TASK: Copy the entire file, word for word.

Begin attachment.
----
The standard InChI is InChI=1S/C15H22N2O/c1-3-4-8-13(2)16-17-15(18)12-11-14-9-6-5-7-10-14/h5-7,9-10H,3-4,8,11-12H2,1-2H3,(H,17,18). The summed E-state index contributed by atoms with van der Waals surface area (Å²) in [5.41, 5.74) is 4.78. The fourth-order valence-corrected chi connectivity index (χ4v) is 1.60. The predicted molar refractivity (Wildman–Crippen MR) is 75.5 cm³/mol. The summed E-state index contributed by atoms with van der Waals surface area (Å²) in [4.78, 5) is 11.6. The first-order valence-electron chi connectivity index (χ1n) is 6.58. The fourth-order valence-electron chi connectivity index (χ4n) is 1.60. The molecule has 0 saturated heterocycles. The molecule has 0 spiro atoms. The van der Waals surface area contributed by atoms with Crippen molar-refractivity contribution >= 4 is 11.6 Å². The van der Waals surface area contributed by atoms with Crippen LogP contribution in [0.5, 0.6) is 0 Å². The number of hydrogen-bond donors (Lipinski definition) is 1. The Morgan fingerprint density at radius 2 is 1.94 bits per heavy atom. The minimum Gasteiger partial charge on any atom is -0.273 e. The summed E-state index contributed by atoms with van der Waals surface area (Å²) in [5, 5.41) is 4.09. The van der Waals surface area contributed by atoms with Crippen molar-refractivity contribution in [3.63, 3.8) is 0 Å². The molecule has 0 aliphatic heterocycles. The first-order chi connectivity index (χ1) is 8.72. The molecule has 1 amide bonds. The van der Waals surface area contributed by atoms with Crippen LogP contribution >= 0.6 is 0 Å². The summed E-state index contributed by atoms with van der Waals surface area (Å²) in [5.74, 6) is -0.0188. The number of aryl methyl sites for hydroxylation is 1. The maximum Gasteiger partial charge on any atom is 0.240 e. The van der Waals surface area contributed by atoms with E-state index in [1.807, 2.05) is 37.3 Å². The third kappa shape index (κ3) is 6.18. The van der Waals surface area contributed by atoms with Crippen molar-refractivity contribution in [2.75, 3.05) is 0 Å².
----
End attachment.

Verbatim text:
The standard InChI is InChI=1S/C15H22N2O/c1-3-4-8-13(2)16-17-15(18)12-11-14-9-6-5-7-10-14/h5-7,9-10H,3-4,8,11-12H2,1-2H3,(H,17,18). The summed E-state index contributed by atoms with van der Waals surface area (Å²) in [5.41, 5.74) is 4.78. The fourth-order valence-corrected chi connectivity index (χ4v) is 1.60. The predicted molar refractivity (Wildman–Crippen MR) is 75.5 cm³/mol. The summed E-state index contributed by atoms with van der Waals surface area (Å²) in [4.78, 5) is 11.6. The first-order valence-electron chi connectivity index (χ1n) is 6.58. The fourth-order valence-electron chi connectivity index (χ4n) is 1.60. The molecule has 0 saturated heterocycles. The molecule has 0 spiro atoms. The van der Waals surface area contributed by atoms with Crippen molar-refractivity contribution >= 4 is 11.6 Å². The van der Waals surface area contributed by atoms with Crippen LogP contribution in [0.5, 0.6) is 0 Å². The number of hydrogen-bond donors (Lipinski definition) is 1. The Morgan fingerprint density at radius 2 is 1.94 bits per heavy atom. The minimum Gasteiger partial charge on any atom is -0.273 e. The summed E-state index contributed by atoms with van der Waals surface area (Å²) in [5, 5.41) is 4.09. The van der Waals surface area contributed by atoms with Crippen molar-refractivity contribution in [3.63, 3.8) is 0 Å². The molecule has 0 aliphatic heterocycles. The first-order chi connectivity index (χ1) is 8.72. The molecule has 1 amide bonds. The van der Waals surface area contributed by atoms with Crippen LogP contribution >= 0.6 is 0 Å². The summed E-state index contributed by atoms with van der Waals surface area (Å²) in [5.74, 6) is -0.0188. The number of aryl methyl sites for hydroxylation is 1. The maximum Gasteiger partial charge on any atom is 0.240 e. The van der Waals surface area contributed by atoms with E-state index in [1.807, 2.05) is 37.3 Å². The third kappa shape index (κ3) is 6.18. The van der Waals surface area contributed by atoms with Crippen molar-refractivity contribution in [2.75, 3.05) is 0 Å².